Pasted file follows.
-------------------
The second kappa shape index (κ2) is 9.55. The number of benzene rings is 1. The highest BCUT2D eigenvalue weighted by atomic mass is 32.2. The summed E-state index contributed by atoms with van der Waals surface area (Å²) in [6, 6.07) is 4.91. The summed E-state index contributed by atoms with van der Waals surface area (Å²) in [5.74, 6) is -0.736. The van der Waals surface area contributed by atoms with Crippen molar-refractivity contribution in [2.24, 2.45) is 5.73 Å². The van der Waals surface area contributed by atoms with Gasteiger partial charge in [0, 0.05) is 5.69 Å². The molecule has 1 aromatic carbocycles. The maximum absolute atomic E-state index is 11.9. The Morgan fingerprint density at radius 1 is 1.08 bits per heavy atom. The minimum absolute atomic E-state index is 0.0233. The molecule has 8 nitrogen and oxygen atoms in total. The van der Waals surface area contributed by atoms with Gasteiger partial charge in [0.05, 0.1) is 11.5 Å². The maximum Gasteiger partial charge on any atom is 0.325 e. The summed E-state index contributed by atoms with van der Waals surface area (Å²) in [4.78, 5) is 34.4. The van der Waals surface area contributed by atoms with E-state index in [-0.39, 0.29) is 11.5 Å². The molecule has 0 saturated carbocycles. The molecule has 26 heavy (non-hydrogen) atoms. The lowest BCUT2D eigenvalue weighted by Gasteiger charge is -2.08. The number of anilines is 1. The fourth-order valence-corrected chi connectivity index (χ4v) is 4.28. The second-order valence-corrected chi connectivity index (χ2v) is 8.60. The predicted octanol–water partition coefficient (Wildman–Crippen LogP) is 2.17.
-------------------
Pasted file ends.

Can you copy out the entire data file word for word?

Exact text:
The second kappa shape index (κ2) is 9.55. The number of benzene rings is 1. The highest BCUT2D eigenvalue weighted by atomic mass is 32.2. The summed E-state index contributed by atoms with van der Waals surface area (Å²) in [6, 6.07) is 4.91. The summed E-state index contributed by atoms with van der Waals surface area (Å²) in [5.74, 6) is -0.736. The van der Waals surface area contributed by atoms with Crippen molar-refractivity contribution in [2.24, 2.45) is 5.73 Å². The van der Waals surface area contributed by atoms with Gasteiger partial charge in [0, 0.05) is 5.69 Å². The molecule has 1 aromatic carbocycles. The maximum absolute atomic E-state index is 11.9. The Morgan fingerprint density at radius 1 is 1.08 bits per heavy atom. The minimum absolute atomic E-state index is 0.0233. The molecule has 8 nitrogen and oxygen atoms in total. The van der Waals surface area contributed by atoms with Gasteiger partial charge in [0.05, 0.1) is 11.5 Å². The maximum Gasteiger partial charge on any atom is 0.325 e. The summed E-state index contributed by atoms with van der Waals surface area (Å²) in [4.78, 5) is 34.4. The van der Waals surface area contributed by atoms with E-state index in [-0.39, 0.29) is 11.5 Å². The molecule has 0 saturated carbocycles. The molecule has 26 heavy (non-hydrogen) atoms. The lowest BCUT2D eigenvalue weighted by Gasteiger charge is -2.08. The number of anilines is 1. The fourth-order valence-corrected chi connectivity index (χ4v) is 4.28. The second-order valence-corrected chi connectivity index (χ2v) is 8.60. The predicted octanol–water partition coefficient (Wildman–Crippen LogP) is 2.17.